seems. There is no other." She stayed a few more minutes, chattering,
laughing and blushing; then with a sudden access of shyness wished him
"felicissima notte," and held him out her hand. Mr. Francis stooped over
it, and saluted it once more with profound respect.

He was long in going to bed. He wrote furiously in his diary after a
space of restless contemplation, when he roamed across and across the
room. But now I must leave his raptures and himself to his own pen,
having got him inmate of a household where by ordinary he might have
lived a blameless three years. If, however, he had done that, I don't
suppose the singular memoirs which follow would ever have been written.




CHAPTER I

MY EXORDIUM: A JUSTIFICATORY PIECE


If we soberly reflect upon the part which the trappings and mantlings of
men have played in their affairs, we shall not hesitate, I believe, to
put into that category many things which have hitherto been considered
far less occasional. What is honour but a garment? What money but a
walking-stick? What are fine manners but a wig? If I professed, instead
of abhorring, the Cynic school of philosophy, I might go on to ask what
were love but an ointment, or religion but a tinted glass. I can thank
my Redeemer, as I sit here in my green haven, with the stormy sea of my
troubles afar off, beating in vain against the walls of contentment,
that through all my vicissitudes I was never tempted to stray into such
blasphemous imaginations. Fool as I have been, and fool as I have
declared myself upon the forefront of this very book, I have never said
in my heart, THERE IS NO GOD; but much and loudly have maintained the
affirmative. And although I have been sadly, wickedly, detestably errant
from His way, there is one divine precept which I have never failed to
keep, and that is, LOVE ONE ANOTHER. All other affections, additions,
accidents, accessories of men, however, from the lowest, which is Money,
to the highest, which is Polite Education, I have been able to discard
without concern or loss of self-respect. This fact alone should furnish
good reason for my Memoirs, and commend them to the philosopher, the
poet, the divine, and the man of feeling. For true it is that I have
been bare to the shirt and yet proved my manhood, beaten like a thief
and yet maintained myself honest, scorned by men and women and yet been
ready to serve my fellows, held atheist by the godly and yet clung to my
Saviour's cross. In situations calculated to excite the contemptuous
ridicule of the meanest upon earth I have been satisfied that I was
neither contemptible nor reasonably ridiculous, and that while I might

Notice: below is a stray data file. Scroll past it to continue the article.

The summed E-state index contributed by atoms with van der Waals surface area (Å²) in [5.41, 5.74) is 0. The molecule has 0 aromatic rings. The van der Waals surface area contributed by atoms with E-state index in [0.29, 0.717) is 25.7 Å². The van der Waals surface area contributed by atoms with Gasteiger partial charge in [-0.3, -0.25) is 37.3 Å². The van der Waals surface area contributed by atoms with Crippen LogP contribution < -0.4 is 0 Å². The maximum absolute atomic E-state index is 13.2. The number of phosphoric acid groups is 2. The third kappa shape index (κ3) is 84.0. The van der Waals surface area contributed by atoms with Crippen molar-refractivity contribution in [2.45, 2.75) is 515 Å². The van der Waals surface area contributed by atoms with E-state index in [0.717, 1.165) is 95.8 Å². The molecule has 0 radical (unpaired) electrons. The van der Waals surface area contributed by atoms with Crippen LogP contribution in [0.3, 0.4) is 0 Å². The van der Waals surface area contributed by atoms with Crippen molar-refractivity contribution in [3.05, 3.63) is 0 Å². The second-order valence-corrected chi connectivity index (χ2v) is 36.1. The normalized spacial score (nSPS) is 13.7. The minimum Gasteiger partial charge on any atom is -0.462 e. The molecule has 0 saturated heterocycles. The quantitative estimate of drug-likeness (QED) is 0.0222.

herd with ruffians, and find in their society my most comfortable
conversation, I was the richer, partly for that I had lost in choosing
to consort with them, and partly for what I had gained. As having
nothing, yet possessing all things; as poor, yet making many rich - the
boast of St. Paul, the hope of St. Francis of Assisi! in those pithy
antitheses is the summa of my experience.

Eldest son, but third child, of my parents, I was born upon the 4th of
October, in the year 1700; and for that reason and another (to which I
shall shortly allude) was named Francis, after the great Champion of our
faith commemorated upon my birthday. The other reason was that, oddly
enough, my mother, before my birth, had dreamed of him so persistently
and with particulars so unvaried that she gave my father no option but
to change the settled habits of our family and bestow upon me the name,
which he despised, of a patriarch whom he underrated. Her dream,
repeated, she told me, with exact fidelity and at regularly recurring
periods, was that she could see St. Francis standing on a wide sea-shore
between sand-dunes and the flood of waters - standing alone there with an
apple in his hand, which he held lightly, as if weighing it. By and by,
said my mother, she saw three women come slowly over the sandhills from
different points, one from the south, one from the north, and one from
the west; but they converged as they drew near to St. Francis, joined
hands, and came directly to him. The midmost of the three was like a
young queen; she on the side nearest the sea was bold and meagre; the
third was lovely, but disfigured by a scar. When they were come before
St. Francis, after reverences, they knelt down on his right hand and his
left, and the queenly woman in front of him. To her, courteously, he
first offered the apple, but she laughingly refused it. She of the scar,
when it was held before her, covered her face with her hands and shrank
away; but the hardy woman craned her head forward and bit into the apple
while it was yet in the saint's hand. Then the young queen would have
had it if she might, but was prevented by the biter, and the two
clamoured for it, silently, by gestures of the hands and eyes, but with
haste and passion. At this point, said my mother, her dream always